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National Museum Of Natural History

Located on the National Mall in Washington, DC, the National Museum of Natural History features incredible exhibits, artifacts and science collections that tell the history of our world, people, and environment.  Tour popular exhibits that include the Hall of Mammals, Butterfly Pavilion, The Last American Dinosaurs, and Objects of Wonder. See a 52-foot-long model of a mega-toothed shark, learn about African elephants, or discover the world of ancient Egypt.

Hall Of Geology, Gems, And Minerals

The National Gem and Mineral Collection is one of the most significant collections of its kind in the world and includes famous pieces of gems and minerals including the Hope Diamond and the Star of Asia Sapphire, one of the largest sapphires in the world. There are currently over 15,000 individual gems in the collection, as well as 350,000 minerals and 300,000 samples of rock and ore specimens. Additionally, the Smithsonian's National Gem and Mineral Collection houses approximately 35,000 meteorites.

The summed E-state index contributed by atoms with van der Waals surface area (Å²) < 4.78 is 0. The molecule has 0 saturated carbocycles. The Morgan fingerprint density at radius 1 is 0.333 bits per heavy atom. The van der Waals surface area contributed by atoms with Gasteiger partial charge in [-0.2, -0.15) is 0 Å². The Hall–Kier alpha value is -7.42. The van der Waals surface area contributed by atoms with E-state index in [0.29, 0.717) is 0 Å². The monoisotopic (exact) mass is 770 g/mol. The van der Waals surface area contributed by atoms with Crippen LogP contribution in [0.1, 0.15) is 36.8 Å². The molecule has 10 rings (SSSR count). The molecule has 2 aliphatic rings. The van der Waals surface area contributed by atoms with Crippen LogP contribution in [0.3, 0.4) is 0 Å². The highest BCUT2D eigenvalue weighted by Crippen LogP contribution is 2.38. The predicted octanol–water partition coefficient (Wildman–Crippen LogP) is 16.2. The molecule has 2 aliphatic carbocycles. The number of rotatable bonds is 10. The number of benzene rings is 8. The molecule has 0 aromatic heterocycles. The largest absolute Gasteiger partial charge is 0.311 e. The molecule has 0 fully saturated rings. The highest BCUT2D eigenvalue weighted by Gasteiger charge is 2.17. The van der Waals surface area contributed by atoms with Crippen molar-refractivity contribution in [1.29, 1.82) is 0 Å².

Dinosaurs/Hall Of Paleobiology

The Hall of Dinosaurs has fossilized skeletons and cast models, including Tyrannosaurus Rex facing off with Triceratops. In May 2012, billionaire David H. Koch donated $35 million toward the cost of a $45 million upgrade to the 30-year-old, 25,000 square feet dinosaur hall. The hall is anticipated to close in the spring of 2014 and reopen in 2019.

Hall Of Mammals

The Behring Hall of Mammals has the largest collection of vertebrate specimens in the world, nearly twice the size of the next largest mammal collections.



Open 10:00 AM - 5:30 PM; may have extended Hours


Admission is free

Parking, Directions And Public Transportation

There is no public parking at the Smithsonian on the National Mall but there is paid on-street parking steps away. There are also commercial parking lots and garages located within several blocks of the museums. There are also a limited number of parking spaces for vehicles with the appropriate license plate or permit for visitors with disabilities.

Must See Permanent Exhibits

The Hope Diamond, known as the "most famous diamond in the world" at 45.52 carats, and valued between $200 and $250 million dollars, is a must-visit exhibit.